IT WAS 11:30 in the morning when Walter Cronkite announced over CBS radio that the hostages were airborne. Hal and Dee Thornton of Burke, Va., and their son Shawn leaned closer to their portable radio set up on the sidewalk across from the Commerce Department building in downtown Washington. They smiled and began applauding. Two police officers bent over to listen better. A ripple of applause rose from the inaugural parade crowd, and then a loud groan. The hostages, said Cronkite, were still on the ground. "They're going to hold them right to the time Reagan's sworn in," Hal Thornton said tightly.

The tense countdown to freedom had a special meaning to the Thornton family yesterday. Hal Thornton is a major in the United States Army. He was a military adviser stationed in Tehran, assigned to teach the Iranians how to use American military equipment. His wife and children were evacuated from Iran in December 1978, when conditions began to deteriorate. Two months later, he and other military personnel were evacuated after the first takeover of the American Embassy by Iranian militants. They, too, had waited hours to leave the airport in Tehran, and they, more than most Americans, had a special sense of what the hostages were going through. Having been so close to a country on the edge of political disintegration, the Thornton family came to Washington yesterday to celebrate the peaceful transition of power that is the American way. "We are," said Hal Thornton, "very fortunate to have this kind of country."

The Thorntons still find it difficult to understand what happened to Iran. "They didn't treat me with hatred when I was there," said Dee Thornton. "I don't want to hate the Iranian people. I don't want to hate anybody. But it's very difficult not to get terribly frustrated and angry."

And as the minutes passed and the delay and uncertainty continued, she looked out at the gathering crowd on Pennsylvania Avenue and echoed the thoughts of many. "It's so nice to be here," she said. "I'm an American and I can stand here. I don't have a gun pointed in my face."

"You can express your disagreements," said Hal Thornton. They are, he said of his family, participators. They would have come for the inauguration even without the developments in the hostage crisis that made yesterday one of the most extraordinary days of modern times. And when Sen. Mark Hatfield asked the crowd to join hands in an affirmation of new hope, the Thornton family members extended their hands to those around them and stood silently as Marine Corps Sgt. Michael Ryan sang "America the Beautiful." Dee Thornton blinked back tears.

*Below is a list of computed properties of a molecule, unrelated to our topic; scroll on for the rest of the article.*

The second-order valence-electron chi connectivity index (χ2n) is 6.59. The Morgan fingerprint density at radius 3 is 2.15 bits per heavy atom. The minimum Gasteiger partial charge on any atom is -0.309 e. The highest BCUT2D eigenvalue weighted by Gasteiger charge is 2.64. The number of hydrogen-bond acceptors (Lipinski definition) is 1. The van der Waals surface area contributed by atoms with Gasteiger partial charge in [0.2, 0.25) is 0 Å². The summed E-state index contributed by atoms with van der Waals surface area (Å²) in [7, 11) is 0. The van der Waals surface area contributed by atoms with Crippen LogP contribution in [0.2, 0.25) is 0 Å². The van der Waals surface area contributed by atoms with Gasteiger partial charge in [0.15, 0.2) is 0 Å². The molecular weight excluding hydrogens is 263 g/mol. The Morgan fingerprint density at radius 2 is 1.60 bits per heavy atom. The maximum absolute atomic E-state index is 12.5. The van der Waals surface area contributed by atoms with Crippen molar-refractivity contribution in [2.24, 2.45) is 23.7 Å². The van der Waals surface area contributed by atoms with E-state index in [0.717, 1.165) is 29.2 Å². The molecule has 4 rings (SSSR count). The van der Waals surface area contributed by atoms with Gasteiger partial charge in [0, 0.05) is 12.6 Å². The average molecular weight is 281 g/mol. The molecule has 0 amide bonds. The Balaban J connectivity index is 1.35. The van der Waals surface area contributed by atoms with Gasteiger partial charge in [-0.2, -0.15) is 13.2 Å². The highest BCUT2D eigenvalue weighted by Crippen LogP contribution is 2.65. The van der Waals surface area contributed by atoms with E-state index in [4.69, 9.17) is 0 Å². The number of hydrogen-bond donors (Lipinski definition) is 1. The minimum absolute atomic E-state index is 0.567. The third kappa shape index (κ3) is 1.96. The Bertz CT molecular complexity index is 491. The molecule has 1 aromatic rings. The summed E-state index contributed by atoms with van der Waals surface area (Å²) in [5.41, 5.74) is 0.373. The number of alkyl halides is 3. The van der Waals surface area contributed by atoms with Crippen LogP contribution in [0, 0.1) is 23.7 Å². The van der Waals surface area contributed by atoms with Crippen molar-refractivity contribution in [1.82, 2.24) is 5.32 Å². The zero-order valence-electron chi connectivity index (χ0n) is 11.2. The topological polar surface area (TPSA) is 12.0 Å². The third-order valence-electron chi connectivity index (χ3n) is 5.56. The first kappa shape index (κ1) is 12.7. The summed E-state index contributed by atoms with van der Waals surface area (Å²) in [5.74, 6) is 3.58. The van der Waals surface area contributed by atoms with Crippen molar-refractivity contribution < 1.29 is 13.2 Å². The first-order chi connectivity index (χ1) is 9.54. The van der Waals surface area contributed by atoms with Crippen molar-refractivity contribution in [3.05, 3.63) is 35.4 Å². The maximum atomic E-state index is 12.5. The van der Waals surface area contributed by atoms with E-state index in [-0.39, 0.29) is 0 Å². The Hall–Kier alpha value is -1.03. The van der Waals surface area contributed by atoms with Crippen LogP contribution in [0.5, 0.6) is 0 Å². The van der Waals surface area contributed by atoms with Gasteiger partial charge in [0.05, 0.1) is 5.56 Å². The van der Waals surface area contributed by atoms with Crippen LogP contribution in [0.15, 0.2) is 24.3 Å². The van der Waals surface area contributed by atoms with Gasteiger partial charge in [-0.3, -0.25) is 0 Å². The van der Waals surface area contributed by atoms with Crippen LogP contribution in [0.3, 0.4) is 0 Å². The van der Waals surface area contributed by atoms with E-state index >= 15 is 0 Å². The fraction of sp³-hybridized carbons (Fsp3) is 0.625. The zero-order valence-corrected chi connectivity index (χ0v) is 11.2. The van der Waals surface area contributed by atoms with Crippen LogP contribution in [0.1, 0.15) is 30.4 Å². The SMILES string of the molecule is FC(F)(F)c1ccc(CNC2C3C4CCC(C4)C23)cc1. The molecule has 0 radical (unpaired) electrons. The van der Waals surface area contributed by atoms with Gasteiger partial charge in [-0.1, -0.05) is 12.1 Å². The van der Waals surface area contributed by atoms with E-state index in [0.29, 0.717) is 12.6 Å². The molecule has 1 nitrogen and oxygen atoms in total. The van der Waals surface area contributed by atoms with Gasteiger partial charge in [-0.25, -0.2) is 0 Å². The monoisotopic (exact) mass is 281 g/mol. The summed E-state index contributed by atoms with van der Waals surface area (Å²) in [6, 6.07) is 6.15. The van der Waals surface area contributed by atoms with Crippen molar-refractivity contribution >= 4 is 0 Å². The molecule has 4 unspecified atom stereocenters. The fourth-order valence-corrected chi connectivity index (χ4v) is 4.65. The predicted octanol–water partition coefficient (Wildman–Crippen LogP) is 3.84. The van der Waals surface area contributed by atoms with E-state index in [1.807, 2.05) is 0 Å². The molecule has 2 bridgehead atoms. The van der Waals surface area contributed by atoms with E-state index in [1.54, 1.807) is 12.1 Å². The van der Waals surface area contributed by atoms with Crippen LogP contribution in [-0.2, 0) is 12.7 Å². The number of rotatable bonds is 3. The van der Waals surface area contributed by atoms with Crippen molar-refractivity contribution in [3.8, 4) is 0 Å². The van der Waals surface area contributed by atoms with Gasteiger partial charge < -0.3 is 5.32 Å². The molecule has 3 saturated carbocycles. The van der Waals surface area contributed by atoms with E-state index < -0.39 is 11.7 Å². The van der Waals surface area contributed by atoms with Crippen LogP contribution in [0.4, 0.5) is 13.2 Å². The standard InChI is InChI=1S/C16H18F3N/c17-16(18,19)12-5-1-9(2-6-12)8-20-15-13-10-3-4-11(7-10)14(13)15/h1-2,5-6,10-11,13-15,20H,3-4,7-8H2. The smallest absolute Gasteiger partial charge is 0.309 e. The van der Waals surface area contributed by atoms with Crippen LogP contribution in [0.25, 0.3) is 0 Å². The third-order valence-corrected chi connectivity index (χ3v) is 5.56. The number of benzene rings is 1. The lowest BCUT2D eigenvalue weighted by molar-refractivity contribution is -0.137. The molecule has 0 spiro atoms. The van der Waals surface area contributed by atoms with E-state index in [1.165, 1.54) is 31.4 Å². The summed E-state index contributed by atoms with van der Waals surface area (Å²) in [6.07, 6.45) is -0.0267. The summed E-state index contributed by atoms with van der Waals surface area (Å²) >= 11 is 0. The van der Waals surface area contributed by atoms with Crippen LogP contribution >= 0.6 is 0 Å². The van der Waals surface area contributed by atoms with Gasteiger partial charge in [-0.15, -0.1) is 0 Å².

"The frustration factor is so high that everybody is looking for something," said Hal Thornton. "This will give them new hope." And when President Reagan told the crowd that its hopes, its dreams and its goals would be the hopes, dreams and aspirations of his administration, Thornton nodded and said quietly, "He's very eloquent."

Reagan spoke to the hearts of people lining the parade route, people who had come to celebrate him, their country, and themselves. And when he spoke of freedom they applauded, and when he spoke of peace without surrender, they applauded, and when he was finished, their thoughts returned to the final moments of the drama being played out so far away and so far beyond their control.

"The people there are very impetuous," said Hal Thornton. "They are people who are quite capable of changing their mind at the last minute." And so the crowd waited, listening to radios, until the word finally came at 12:42 p.m. "Wheels up in Tehran," said the announcer, and the applause and cheering came at last. "All right!" said Hal Thornton, his face breaking into a tremendous grin.

This was not Jimmy Carter's day, but the people in the crowd did not forget him. They were distressed that he could not have freed the hostages while still president; sad that he had been robbed by minutes of a special place in history. Yet they knew he was leaving them with a lesson they would not soon forget, a lesson of what can be accomplished by a peaceful nation that is strong enough to be patient.

"It would have been nice for him to have been able to say they were free," said Jean Kaufman, who came in from Potomac with her three sons. It has been, she said, an exciting time in our history, and now she believes there will be an upswing. "Hope rather than despair."

Hope stayed in the air long after the sun vanished behind clouds in the afternoon, long after the parade should have started. And when the U.S. Army Band finally marched by, playing, "When the Caissons Go Rolling Along," the applause was from the heart for a president who symbolizes the new beginning Americans want.

"I wouldn't have missed this for anything," said Hal Thornton. "He is president of the United States. He is the man who has the responsibility for this country.

"I'm proud of him and of what he represents."